United States President Donald Trump's suggestion for how French authorities could save the Notre Dame cathedral from fires has been quickly dismissed.
On Tuesday morning (local time), a monstrous blaze broke out in the iconic Notre Dame cathedral in Paris, devastating two-thirds of the roof and a spire.
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While international leaders sent their thoughts to the Parisian people and spoke of memories they had in the church, Trump proposed how authorities could fight the flames.
"So horrible to watch the massive fire at Notre Dame cathedral in Paris. Perhaps flying water tankers could be used to put it out. Must act quickly!" he tweeted as more than 400 fire fighters battled the fire.
But soon after the President's suggestion, the French civil defence agency tweeted that dropping water from a helicopter or airplane could significantly damage the cathedral.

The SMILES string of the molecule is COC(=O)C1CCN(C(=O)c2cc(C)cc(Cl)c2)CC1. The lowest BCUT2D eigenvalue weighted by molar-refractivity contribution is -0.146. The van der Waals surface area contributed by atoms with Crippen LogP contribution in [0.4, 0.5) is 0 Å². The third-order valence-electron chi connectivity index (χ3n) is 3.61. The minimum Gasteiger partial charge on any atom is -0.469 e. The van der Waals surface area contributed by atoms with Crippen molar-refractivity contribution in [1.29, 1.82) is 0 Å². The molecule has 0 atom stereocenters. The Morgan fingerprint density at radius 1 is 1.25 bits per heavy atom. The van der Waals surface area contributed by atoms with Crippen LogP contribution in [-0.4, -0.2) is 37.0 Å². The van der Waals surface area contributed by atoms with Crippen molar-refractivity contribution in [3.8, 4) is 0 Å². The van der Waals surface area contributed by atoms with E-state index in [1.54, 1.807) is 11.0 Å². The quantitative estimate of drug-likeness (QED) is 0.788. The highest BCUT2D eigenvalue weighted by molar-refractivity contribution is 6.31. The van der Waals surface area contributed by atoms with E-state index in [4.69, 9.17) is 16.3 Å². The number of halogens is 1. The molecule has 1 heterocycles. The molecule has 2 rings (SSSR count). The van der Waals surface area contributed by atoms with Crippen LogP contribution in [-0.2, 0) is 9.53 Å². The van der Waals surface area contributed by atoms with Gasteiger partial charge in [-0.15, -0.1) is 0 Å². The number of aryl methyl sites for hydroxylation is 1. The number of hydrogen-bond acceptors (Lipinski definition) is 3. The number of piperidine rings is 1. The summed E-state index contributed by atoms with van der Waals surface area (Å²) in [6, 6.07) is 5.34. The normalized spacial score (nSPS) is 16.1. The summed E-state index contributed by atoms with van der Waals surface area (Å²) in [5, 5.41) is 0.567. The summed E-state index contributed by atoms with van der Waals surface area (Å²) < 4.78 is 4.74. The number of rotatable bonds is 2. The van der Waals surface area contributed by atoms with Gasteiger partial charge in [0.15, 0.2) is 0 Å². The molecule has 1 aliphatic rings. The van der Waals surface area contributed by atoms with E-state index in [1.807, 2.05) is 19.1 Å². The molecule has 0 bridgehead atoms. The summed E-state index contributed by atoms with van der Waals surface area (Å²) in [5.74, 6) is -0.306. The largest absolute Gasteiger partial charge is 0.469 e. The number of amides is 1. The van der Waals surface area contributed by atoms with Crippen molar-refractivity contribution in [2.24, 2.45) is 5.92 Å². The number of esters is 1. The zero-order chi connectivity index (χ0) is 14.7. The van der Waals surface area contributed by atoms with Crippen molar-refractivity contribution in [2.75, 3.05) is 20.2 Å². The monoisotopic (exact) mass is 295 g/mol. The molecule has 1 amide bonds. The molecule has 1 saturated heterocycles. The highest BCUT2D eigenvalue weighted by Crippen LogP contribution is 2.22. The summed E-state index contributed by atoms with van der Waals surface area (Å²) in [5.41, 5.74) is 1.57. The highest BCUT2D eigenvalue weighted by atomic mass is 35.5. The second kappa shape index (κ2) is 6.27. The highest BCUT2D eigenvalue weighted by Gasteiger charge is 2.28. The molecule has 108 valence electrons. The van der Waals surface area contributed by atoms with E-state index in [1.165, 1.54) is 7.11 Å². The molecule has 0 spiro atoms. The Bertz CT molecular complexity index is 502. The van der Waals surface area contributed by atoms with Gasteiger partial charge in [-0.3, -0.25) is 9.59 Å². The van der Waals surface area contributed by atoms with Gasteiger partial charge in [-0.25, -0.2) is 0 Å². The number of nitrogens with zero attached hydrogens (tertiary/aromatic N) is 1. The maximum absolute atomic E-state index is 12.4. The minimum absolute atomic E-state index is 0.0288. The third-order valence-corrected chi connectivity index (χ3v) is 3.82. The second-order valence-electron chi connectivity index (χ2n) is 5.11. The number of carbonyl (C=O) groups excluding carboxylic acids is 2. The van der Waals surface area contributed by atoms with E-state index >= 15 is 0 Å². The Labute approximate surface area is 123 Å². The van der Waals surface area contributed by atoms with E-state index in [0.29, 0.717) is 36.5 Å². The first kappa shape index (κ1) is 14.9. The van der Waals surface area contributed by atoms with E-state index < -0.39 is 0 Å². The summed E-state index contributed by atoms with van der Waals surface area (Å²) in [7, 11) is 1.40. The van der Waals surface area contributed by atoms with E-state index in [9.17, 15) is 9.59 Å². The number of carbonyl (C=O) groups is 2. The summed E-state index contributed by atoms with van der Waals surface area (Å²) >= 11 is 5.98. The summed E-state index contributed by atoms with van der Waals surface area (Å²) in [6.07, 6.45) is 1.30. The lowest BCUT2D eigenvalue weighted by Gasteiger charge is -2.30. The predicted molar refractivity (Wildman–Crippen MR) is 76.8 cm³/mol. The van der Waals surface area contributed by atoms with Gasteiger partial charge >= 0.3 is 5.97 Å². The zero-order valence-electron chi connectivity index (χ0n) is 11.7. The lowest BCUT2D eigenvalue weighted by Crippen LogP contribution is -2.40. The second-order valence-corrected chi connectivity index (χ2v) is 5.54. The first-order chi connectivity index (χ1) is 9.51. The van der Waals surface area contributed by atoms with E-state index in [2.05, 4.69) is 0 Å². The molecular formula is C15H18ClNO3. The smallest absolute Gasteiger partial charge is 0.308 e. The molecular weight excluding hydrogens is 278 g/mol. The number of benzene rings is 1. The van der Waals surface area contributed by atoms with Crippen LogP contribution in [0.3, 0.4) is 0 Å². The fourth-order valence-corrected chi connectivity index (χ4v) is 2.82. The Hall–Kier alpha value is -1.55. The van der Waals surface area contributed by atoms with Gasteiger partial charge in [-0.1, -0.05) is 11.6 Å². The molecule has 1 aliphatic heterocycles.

"The drop of water by air on this type of building could indeed result in the collapse of the entire structure," the agency said.
"Helicopter or airplane, the weight of the water and the intensity of the drop at low altitude could indeed weaken the structure of the Notre Dame and result in collateral damage to the buildings in the vicinity."
It again later tweeted in English that every effort was being made to save the church "except for water-bombing aircrafts".
Others on social media users questioned why Trump felt it necessary to give advice.
"Oh I'm sure Emmanuel Macron will just be thrilled to death with your butting in with totally useless advice," said one user, while another said: "Stick to tweeting about golf. You have no clue about anything else."
The main structure was later declared as safe, with French President Emmanuel Macron thanking the emergency services for their work.